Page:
This week


Secret Sights again explores little known parts of Ireland and Irish history, this time in the ‘Long Century’ that ended in 1922.

  Presenter Rob Vance  
Rob Vance has discovered the secret cave where Highwaymen hid their stolen goods in Mayo, what body-snatchers got up to in Dublin and a little known island off the Cork coast, the centre of a vast smuggling business, 200 years ago.

The series explores the secret lives of ‘The Wrens’ who lived rough on the Curragh, supplying sexual services to the British army in the 19th century and a passionate Republican love affair that ended before a firing squad. Rob visits the strange world of a jealous landlord, who locked his wife away for 30 years, merely on suspicion of her having an affair.

  Working on set  
The momentous changes in working lives and education in that ‘Long Century’ are looked at from the viewpoint of working people; what it was like to sweat 60 hours a week for a pound, or labour on a farm from dawn to dusk…for nothing. Rob finds a huge ruined factory, the biggest in Ireland, still surrounded by the model village, owner’s mansion and school that its founders built in the 1860’s. And he finds the most bizarre collection of souvenirs in Ireland, brought back from the far-flung corners of the British Empire by Irish civil servants.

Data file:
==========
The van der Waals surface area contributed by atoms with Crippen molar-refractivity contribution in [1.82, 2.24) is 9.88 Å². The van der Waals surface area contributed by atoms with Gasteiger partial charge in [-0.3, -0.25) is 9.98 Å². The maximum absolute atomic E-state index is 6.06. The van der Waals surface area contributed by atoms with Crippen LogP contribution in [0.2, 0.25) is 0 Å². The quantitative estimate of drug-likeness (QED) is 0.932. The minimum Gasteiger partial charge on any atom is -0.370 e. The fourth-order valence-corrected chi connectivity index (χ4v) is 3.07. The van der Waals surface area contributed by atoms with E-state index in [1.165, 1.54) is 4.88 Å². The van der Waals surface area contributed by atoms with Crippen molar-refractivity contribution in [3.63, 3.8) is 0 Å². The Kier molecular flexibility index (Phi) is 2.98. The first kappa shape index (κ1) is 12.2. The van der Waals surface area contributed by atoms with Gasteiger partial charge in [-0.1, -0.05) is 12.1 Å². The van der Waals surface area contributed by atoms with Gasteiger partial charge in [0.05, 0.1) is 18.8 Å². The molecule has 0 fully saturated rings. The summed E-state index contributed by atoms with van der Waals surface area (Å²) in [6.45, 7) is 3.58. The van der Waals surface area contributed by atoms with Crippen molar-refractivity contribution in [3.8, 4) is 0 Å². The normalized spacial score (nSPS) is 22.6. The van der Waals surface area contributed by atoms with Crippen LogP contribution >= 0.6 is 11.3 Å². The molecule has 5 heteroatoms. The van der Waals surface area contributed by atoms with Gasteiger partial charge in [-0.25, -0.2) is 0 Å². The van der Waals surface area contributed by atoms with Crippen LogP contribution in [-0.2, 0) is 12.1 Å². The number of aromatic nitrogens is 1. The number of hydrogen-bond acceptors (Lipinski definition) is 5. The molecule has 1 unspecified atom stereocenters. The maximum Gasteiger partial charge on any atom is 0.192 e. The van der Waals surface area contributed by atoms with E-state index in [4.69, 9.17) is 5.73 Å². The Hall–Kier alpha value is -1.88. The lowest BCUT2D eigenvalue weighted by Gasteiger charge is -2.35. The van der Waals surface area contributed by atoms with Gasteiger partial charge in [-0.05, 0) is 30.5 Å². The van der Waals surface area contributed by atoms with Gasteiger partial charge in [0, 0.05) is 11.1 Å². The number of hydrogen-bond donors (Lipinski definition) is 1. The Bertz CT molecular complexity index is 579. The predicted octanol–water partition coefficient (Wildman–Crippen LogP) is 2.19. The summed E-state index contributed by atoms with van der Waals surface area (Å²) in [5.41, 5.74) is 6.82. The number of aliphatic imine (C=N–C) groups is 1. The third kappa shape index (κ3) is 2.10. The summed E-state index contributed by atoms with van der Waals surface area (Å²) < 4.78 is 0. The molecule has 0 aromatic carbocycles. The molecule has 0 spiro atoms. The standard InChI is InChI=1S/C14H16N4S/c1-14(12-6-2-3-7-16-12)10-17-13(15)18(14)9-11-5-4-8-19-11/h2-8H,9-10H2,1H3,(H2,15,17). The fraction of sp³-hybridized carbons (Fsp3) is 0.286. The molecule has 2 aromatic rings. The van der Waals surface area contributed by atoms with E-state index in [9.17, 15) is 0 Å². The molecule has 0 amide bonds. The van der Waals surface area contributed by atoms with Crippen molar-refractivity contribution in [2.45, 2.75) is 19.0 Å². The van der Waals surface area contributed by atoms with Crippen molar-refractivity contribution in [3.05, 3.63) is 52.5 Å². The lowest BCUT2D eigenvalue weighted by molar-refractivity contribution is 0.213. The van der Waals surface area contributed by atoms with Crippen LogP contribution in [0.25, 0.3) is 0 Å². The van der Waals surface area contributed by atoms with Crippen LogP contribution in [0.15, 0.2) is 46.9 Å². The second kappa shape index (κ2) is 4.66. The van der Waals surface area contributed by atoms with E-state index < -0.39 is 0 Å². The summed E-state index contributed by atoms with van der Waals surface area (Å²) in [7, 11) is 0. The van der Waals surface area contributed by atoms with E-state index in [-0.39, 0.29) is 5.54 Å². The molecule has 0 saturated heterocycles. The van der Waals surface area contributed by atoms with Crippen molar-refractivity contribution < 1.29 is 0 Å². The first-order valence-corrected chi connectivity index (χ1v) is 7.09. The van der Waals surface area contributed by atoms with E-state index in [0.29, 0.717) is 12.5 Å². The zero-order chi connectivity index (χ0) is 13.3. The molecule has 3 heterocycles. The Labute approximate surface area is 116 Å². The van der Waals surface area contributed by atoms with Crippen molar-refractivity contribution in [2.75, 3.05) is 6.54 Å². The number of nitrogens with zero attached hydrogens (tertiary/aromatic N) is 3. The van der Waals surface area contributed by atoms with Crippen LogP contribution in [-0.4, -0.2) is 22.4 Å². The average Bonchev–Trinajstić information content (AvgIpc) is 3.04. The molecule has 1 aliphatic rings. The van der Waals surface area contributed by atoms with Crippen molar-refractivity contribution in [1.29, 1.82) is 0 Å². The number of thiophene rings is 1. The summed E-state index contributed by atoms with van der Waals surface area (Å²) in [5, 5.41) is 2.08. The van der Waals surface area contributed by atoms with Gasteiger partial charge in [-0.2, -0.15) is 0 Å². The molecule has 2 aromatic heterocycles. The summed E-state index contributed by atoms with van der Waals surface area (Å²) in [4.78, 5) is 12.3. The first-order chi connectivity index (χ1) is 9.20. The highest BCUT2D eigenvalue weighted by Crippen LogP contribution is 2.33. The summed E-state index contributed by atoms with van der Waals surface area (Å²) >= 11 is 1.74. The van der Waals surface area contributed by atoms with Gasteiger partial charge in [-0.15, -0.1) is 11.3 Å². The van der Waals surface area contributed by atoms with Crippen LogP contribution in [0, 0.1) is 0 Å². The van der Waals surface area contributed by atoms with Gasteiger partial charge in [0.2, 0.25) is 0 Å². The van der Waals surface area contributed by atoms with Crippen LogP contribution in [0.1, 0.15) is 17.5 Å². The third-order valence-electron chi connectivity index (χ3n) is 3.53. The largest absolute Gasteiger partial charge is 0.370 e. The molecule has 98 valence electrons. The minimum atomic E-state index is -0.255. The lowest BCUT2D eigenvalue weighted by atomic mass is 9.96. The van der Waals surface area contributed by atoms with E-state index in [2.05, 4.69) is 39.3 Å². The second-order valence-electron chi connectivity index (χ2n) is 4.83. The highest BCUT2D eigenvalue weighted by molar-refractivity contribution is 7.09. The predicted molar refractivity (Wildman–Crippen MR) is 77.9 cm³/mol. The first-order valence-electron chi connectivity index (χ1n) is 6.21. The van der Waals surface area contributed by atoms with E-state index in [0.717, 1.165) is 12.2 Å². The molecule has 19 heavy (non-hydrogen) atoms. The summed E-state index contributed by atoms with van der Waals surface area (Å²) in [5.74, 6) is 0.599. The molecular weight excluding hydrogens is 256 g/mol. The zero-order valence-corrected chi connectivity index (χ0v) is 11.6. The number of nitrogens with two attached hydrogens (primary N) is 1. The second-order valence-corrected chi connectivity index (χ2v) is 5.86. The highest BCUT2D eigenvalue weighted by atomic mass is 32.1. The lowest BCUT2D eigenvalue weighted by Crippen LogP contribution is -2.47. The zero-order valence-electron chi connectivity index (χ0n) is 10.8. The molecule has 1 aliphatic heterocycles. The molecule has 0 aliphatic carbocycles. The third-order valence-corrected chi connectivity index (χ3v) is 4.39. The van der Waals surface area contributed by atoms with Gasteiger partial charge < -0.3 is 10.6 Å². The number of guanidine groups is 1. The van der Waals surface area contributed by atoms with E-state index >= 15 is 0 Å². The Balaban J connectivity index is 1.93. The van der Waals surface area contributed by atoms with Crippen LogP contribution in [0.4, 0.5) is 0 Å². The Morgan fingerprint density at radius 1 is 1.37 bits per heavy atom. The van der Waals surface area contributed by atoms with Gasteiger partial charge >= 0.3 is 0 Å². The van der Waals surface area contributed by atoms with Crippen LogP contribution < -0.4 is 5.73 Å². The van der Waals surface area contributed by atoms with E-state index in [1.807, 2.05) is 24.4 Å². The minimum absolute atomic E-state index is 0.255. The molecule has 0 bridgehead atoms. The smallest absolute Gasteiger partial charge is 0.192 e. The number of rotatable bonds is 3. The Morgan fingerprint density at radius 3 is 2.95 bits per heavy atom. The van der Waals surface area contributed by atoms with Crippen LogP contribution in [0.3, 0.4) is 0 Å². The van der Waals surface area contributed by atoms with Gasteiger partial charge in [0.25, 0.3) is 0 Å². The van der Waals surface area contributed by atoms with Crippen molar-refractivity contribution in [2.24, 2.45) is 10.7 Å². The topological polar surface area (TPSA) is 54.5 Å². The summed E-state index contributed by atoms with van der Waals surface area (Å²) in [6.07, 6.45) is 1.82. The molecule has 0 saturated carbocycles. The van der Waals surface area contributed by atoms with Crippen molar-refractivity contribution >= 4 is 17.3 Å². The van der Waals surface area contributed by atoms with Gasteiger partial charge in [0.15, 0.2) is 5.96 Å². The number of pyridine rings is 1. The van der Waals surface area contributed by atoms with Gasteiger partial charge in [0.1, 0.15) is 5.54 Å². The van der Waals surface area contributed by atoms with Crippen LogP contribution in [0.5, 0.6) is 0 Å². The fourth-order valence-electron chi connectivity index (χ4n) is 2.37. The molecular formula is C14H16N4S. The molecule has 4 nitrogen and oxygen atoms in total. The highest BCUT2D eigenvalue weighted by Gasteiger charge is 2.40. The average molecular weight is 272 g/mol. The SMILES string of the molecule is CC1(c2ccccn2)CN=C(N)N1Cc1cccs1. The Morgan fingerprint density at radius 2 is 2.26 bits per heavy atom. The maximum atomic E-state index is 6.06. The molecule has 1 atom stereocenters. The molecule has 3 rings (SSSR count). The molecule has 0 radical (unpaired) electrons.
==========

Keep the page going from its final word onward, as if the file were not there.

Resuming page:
We visit the eerie remains of a vast underground bunker complex, built on the Shannon to resist Napoleon and Rob visits the forgotten site where almost 400 young Irish soldiers and their wives drowned, during a violent snowstorm in 1807.

And we discover the secret life of someone who ripped off the banks in 1845…the rich social life of Ireland’s first con man.

The series also looks at the more serious events of that long century through rarely seen footage from Ireland’s cinematic pioneers and we probe the hidden world of servants and their masters, upstairs and downstairs.

The series concludes with a controversial interview with critic Fintan O’Toole, shot inside Daniel O’Connell’s tomb, where the ghosts of the past are questioned as to their right to influence people today.